I can't believe that we are at the middle of the cyclocross regular season already. Where the heck did the time go? For that matter, the year is pretty much shot as well. Dang, time is flying by. Must be (getting) old.
This is the point in the season that it become really important to retain focus. It is also the point in the season where it becomes really difficult to retain focus. The days have gotten much shorter so weeknight after-work light is reduced to next to nothing. This is soon to be compounded very soon by the time change, which will guarantee that we have no daylight left in the evenings. Accept the fact that it is going to be dark. Riding at night is actually really fun. Invest in the best light system that you can afford. There are some really good and pretty reasonably priced models out these days. For cyclocross I've found a 350 lumen LED system is mostly adequate. A 500 or 600 lumen system is plenty and you can get one of the all in one LED systems like that for a little over a hundred dollars. I like the Niterider and have used their systems since I started night riding, about 20 years ago.
At this point the weather also starts to come more into play as well with temperatures that swing wildly from the start of an evening ride to the end, after the sun is long gone. We are forced to overdress for the start of the ride, which results in getting sweaty only to be cool later in the ride when the temperature drops along with the intensity. Fight the urge to overdress and instead dress for what you have at start time and then throw a vest in your back pocket for later. Use accessories like arm, knee or leg warmers to compliment your shorts and jersey rather than bundling up in tights and jackets. Being comfortable during the main portion of the ride is the goal. Being a little cool at the bookends of a ride is less important.
The other important thing to realize is that you not only need to be training hard, but you must listen to your body. If your motivation is low and you feel sluggish or if your legs feel like lead, you may need to take it easy for a couple of days. Personally, on recovery days I like to actively recover, which means a short really low intensity spin on the bike. These are the bike-path evenings where I literally go out for an hour and just spin. No power meter needed, just listen to the legs. You should never, ever feel them loading up. The goal is to be recovered for the weekend. As we all know, during cyclocross season in New England, every weekend has a cross race both days. Because there is a cross race each day of every weekend and due to the fact that we just can't get enough cyclocross, we are compelled to race every weekend. That takes toll. Effective planning and training during the week is crucial if the competition goals are to be met.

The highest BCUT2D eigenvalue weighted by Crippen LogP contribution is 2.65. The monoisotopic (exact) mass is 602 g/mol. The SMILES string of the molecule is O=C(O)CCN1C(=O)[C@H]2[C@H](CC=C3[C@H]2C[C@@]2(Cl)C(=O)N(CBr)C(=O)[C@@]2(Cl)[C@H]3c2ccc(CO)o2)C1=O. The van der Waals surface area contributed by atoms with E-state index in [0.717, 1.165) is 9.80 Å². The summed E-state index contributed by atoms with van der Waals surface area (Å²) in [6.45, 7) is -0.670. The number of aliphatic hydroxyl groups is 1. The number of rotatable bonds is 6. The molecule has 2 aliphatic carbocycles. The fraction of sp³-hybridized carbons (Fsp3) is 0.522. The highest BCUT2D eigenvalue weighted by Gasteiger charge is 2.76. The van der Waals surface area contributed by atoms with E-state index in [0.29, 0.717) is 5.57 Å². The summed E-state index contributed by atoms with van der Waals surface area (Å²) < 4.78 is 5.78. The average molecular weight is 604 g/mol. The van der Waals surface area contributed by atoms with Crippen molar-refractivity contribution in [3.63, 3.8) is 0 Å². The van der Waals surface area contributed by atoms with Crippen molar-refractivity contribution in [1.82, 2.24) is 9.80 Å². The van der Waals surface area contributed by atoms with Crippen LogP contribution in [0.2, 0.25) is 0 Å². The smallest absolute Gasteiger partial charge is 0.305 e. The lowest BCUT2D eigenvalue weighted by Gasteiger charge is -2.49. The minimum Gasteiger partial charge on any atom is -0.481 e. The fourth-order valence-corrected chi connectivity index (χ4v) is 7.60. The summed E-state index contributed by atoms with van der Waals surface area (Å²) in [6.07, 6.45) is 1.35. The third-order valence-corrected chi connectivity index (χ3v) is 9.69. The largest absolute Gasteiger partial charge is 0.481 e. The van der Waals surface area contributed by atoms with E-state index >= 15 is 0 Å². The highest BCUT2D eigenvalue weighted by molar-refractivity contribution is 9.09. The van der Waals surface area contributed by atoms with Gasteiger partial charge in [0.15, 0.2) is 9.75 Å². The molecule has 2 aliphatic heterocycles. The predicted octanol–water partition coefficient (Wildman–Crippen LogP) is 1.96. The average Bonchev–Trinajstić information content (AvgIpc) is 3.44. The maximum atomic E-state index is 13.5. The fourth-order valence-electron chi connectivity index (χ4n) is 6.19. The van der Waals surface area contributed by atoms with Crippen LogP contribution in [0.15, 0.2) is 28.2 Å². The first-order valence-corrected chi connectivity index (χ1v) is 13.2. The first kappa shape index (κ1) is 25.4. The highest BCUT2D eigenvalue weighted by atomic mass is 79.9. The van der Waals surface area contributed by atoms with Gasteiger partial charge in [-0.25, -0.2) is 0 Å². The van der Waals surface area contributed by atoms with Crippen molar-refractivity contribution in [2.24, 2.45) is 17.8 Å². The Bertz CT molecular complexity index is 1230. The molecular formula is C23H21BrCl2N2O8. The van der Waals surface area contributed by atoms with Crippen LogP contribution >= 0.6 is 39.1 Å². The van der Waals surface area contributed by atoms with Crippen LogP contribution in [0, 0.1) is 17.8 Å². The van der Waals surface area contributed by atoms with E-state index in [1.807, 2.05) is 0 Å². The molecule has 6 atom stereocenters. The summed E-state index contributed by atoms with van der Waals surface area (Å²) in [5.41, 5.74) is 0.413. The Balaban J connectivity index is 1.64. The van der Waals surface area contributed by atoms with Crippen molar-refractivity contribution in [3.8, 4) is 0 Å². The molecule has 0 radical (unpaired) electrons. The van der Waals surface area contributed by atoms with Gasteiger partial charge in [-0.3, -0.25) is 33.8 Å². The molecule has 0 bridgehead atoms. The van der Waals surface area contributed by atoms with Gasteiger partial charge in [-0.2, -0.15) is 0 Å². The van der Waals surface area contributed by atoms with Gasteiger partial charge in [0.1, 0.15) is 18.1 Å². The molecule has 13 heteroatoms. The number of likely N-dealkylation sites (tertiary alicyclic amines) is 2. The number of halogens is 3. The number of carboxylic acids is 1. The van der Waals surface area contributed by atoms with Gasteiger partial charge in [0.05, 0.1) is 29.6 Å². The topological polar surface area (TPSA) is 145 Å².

By the way, I'm historically really bad at all of this. That said, I'm getting much better at it. It has only taken seven seasons to make the realization that I can't race every weekend of the year from April through December and expect any kind of results. You need to pick and choose and tailor your race schedule to match your realistic limitations. For me that means less racing in general, at least during the summer months. That helps with the physical aspect but also helped with the mental aspect.
For years I beat my head against the wall trying to race a full road, MTB and then cross season. I've never been much of a road racer so scaled way back on that front this year. I also scaled back on the number of MTB races as well and cherry-picked the ones that had the better courses or were convenient. The result was that I ended up with pretty good results and more importantly, I wasn't burnt out when the cyclocross season started. I'm also not burnt out half way through despite having 7 straight double weekends in a row (plus one triple) and 16 races in already this season. I'm honestly still looking forward to the rest of the season and am even starting to give some thought to extending the season into January. Will hold judgment there though.
This is what seems to be working for me and I'm not trying to be preachy or anything. Everyone is different and what works for someone in their mid 40's isn't always the hot setup for some in their 20's. My point I guess is that if you are going to take the time and make the effort to compete, you should consider doing the best you can with your ride schedule for the rest of the week. The hope is that they compliment each other and help you attain whatever your goal may be.